Backups and restarts
While hardware and software crashes are relatively uncommon on modern PCs, they are much more frequent when a computation necessitates a large number of processors, memory sticks, hard disks and a complicated network architecture. Under these circumstances, checkpoint-restart becomes a crucial component of an application that is carrying out a large-scale computation on a supercomputer. To summarize, if your problem needs a supercomputer, it probably also needs a checkpoint-restart strategy in order to avoid wasting resources.
In addition to protecting yourself from the consequences of hardware and software crashes, using a checkpoint-restart strategy allows you to execute a job during a virtually infinite period of time. Considering that for both technical and policy reasons all of the Calcul Québec supercomputers impose limits on the duration of a job, nothing however prevents you from resubmitting a job from its last checkpoint. A well-constructed job could thus resubmit itself at the end of its allocated time and so continue executing indefinitely.
To determine how to carry out your checkpoints, you will need to firstly estimate how much time is needed to write a checkpoint file. Ideally, you should ensure that the time needed for a checkpoint is negligible compared to the compute time. You still need to make sure that you checkpoint often enough to avoid losing your entire computation in case of a system crash.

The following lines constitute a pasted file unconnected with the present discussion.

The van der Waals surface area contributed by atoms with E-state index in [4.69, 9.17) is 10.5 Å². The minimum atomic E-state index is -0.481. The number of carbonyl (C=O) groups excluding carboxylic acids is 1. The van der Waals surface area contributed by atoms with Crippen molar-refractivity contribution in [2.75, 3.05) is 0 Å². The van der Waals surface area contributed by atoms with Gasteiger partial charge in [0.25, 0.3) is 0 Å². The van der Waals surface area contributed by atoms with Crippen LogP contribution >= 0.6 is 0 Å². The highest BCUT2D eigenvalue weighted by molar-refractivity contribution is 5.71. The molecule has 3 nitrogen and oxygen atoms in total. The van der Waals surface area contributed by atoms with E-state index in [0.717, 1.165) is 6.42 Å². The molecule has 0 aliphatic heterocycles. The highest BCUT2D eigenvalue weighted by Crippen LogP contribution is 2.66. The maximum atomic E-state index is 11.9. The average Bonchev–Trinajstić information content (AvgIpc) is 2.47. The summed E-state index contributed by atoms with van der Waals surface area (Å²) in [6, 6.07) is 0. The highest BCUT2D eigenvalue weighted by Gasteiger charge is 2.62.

Duration of a Checkpoint
On a high-performance system like those offered by Calcul Québec, writing a checkpoint file should never take more than a few minutes. All of Calcul Québec's supercomputers have a filesystem capable of reading and writing data with a bandwidth of several GB/s. Even with a job that uses a lot of memory, for instance a few tens of GB per compute node, you should still expect a checkpoint duration of around a few minutes. If this isn't the case for your application, it's likely not making very good use of the filesystem; an analyst can help you find the source of the problem and optimize the application's performance.
Assuming that writing a checkpoint file takes no more than a few minutes, you should aim for a checkpoint every few hours, even hourly if the checkpoint lasts no more than seconds.
It's important to checkpoint but you also need to be able to restart from the checkpoint. To do this, write your job submission script in such a way that it can detect the presence or absence of a checkpoint file and start the computation from scratch or from a checkpoint file depending on whether such a file exists.
How to Checkpoint?
There are three principal methods for obtaining a checkpoint-restart functionality.
The simplest approach is to first see if the application which you use supports checkpoint-restart, which is the case for a great many used on supercomputers. If it's the case for your application, you next need to verify that the checkpoints are written in an efficient manner or not (see the above section on the duration of a checkpoint).
Different libraries offer transparent checkpoint-restart functionality, most notably BLCR (Berkeley Lab Checkpoint-Restart), which is available on Colosse. These libraries allow, subject to certain limitations, the entire memory of an application to be written to disk and to restart the application from a checkpoint file at a later time.
If you wrote the application yourself, the highest performing solution (but also the one which requires the greatest investment of time) is certainly to write yourself the checkpoint and restart methods. The complexity of this task will depend on the complexity of how your data are organized in the system memory but you will have complete control over which data are written to disk and which are not.